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Dustin Condren

Sharon Van Etten gives a behind-the-scenes look at her lyrically driven album, Tramp.

Brooklyn, New York–based singer/songwriter Sharon Van Etten is a musical tour de force who has managed to fly mostly under the radar since the release of her first two albums, Because I Was in Love (2009) and Epic (2010). But with the debut of her latest, Tramp (Jagjaguwar, $12), odds are that won’t be the case for much longer. Impeccably written lyrics and a voice raw with emotion coupled with the backing of a variety of guest artists (including Aaron and Bryce Dessner of the National and the Walkmen’s Matt Barrick) nearly guarantee Van Etten the success she is due. Here, she gives us the scoop on a few songs off Tramp.

“This is one of the first songs I wrote on electric guitar. I was listening to a lot of PJ Harvey at the time. I have paranoias and doubts, just like anyone, and I wrote this song about letting them be — and understanding those demons.”

“I’m Wrong”
“This is about someone giving me [a hard time] for writing personal, honest songs. I am being cynical about the person who doubts my style.”

“Give Out”
“I wrote this after I let myself fall in love for the first time since the big ex. I had just moved to New York. I was nervous and unsure, but I knew I had to take a chance.”

“Joke or a Lie”
“I am recounting a time when I let someone I was in love with go because he didn’t love me. He never did me wrong, but he never loved me.”

Chatting with Sharon Van Etten

AMERICAN WAY: Who are Kevin and Leonard, from the two songs on Tramp?
SHARON VAN ETTEN: Kevin is someone I sublet an apartment from, and where I wrote “Kevin’s.” There are two other “Kevin’s” songs that I didn’t try and record. Leonard is named after Leonard Cohen. I was listening to him a lot during that time, and I call myself out in that I think it sounds a little like his style of singing.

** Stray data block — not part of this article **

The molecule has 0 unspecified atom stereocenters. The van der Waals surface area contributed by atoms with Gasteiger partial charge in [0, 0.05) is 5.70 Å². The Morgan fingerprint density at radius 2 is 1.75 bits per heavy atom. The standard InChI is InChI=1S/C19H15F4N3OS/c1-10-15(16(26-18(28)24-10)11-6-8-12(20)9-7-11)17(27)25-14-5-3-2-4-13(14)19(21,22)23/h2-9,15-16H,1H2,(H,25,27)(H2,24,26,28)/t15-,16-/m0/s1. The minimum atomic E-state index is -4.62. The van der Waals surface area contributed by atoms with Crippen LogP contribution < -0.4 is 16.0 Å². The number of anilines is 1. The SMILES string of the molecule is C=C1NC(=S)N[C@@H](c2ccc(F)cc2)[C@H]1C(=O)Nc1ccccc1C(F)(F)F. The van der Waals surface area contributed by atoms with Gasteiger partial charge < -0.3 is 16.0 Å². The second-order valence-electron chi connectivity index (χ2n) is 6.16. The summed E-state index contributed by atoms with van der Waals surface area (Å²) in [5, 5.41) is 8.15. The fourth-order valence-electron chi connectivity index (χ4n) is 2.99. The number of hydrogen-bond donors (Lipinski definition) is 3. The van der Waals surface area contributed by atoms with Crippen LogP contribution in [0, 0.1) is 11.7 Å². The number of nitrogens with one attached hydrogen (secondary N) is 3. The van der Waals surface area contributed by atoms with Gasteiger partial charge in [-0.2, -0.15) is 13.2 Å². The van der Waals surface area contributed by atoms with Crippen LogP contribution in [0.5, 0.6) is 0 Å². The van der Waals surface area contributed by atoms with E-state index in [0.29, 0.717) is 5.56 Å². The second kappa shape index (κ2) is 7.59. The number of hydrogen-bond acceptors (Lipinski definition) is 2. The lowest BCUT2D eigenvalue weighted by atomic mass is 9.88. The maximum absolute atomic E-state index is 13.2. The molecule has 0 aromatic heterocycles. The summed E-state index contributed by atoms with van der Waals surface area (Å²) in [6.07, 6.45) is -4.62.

AW: Who are some other artists you would like to collaborate with?
SVE: Jana Hunter, Matteah Baim, Aly Spaltro, PJ Harvey (dream, dream …).

AW: Who are you listening to currently?
SVE: Active Child, Throwing Muses, Sea of Bees, Anna Calvi, Heather Woods Broderick, Ty Segall, Buzzcocks.

AW: Tramp features guest appearances by Aaron and Bryce Dessner of the National, Beirut’s Zach Condon, Matt Barrick of the Walkmen and Jenn Wasner of Wye Oak. What are some of your favorite songs (lyrically speaking) from these artists’ bands?
SVE: The National, “All the Wine”
Right off the bat, the rhythm and the guitars are hypnotic. His timing is so unique to their other songs too.

The Walkmen, “Louisiana”
I remember this song from a mix that a boyfriend made me. It takes me to a very specific time and place. I like how even the lyrics are nostalgic, not just my own feelings.

Wye Oak, “Archaic Smile”
I like this one because it’s a slower jam. The harmonies are beautifully pained. Lyrically, it’s almost an admission of one’s flaws, jokingly.

AW: Many of your songs from this album and past ones (“A Crime” from Epic) deal with love and relationships. Are you drawing on personal experiences?
SVE: I draw from my own experiences as well as friends’ experiences. I try to write in a way where it feels personal every time, so it can feel closer to the listener.

AW: What singer/songwriters have influenced you?
SVE: PJ Harvey, because she’s so tough and doesn’t care what other people think. She doesn’t write songs to sound cool or make a statement; she just writes. Meg Baird, because her guitar skills are unbelievable and her composure while performing is stunning. Jenn Wasner, because she rocks out so hard and she can shred a guitar like no other.

AW: What’s the backstory on the new album’s title, Tramp?
SVE: I was moving around a lot during the recording of this album. I was couch surfing and subletting in between touring … and I was also listening to a lot of John Cale. I like how each one of his records has its own sound, but one also recognizes his voice every time. I wanted to find a word that conveyed all these things. Something strong — something not so permanent, maybe a little taboo. How you can use tramp for a man and it’s charming, yet when it’s [used] for a woman it’s derogatory, is interesting to me.

AW: We saw you perform at South by Southwest in 2011 at the Central Presbyterian Church in Austin, Texas. At the time, your voice was going out, and you could barely speak above a whisper when you addressed the audience. Yet, you were still able to sing and deliver an incredible show. How do you power through something like that?
SVE: I still have no idea. I just give it everything I have and hope my throat doesn’t bleed.